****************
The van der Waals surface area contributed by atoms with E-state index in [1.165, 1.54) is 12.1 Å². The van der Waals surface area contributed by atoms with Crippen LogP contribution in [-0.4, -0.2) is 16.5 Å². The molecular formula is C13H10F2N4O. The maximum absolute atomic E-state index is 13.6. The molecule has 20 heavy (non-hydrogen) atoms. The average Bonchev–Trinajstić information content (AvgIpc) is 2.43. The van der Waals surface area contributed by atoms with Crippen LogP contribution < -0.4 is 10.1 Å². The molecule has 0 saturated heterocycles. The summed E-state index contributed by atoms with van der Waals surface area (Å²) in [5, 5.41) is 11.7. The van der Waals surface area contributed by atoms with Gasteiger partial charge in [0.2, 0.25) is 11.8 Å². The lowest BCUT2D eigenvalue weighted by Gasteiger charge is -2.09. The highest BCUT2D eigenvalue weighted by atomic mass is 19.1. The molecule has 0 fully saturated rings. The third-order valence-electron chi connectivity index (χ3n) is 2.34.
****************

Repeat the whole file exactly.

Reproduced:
The van der Waals surface area contributed by atoms with E-state index in [1.165, 1.54) is 12.1 Å². The van der Waals surface area contributed by atoms with Crippen LogP contribution in [-0.4, -0.2) is 16.5 Å². The molecular formula is C13H10F2N4O. The maximum absolute atomic E-state index is 13.6. The molecule has 20 heavy (non-hydrogen) atoms. The average Bonchev–Trinajstić information content (AvgIpc) is 2.43. The van der Waals surface area contributed by atoms with Crippen LogP contribution < -0.4 is 10.1 Å². The molecule has 0 saturated heterocycles. The summed E-state index contributed by atoms with van der Waals surface area (Å²) in [5, 5.41) is 11.7. The van der Waals surface area contributed by atoms with Gasteiger partial charge in [0.2, 0.25) is 11.8 Å². The lowest BCUT2D eigenvalue weighted by Gasteiger charge is -2.09. The highest BCUT2D eigenvalue weighted by atomic mass is 19.1. The molecule has 0 fully saturated rings. The third-order valence-electron chi connectivity index (χ3n) is 2.34.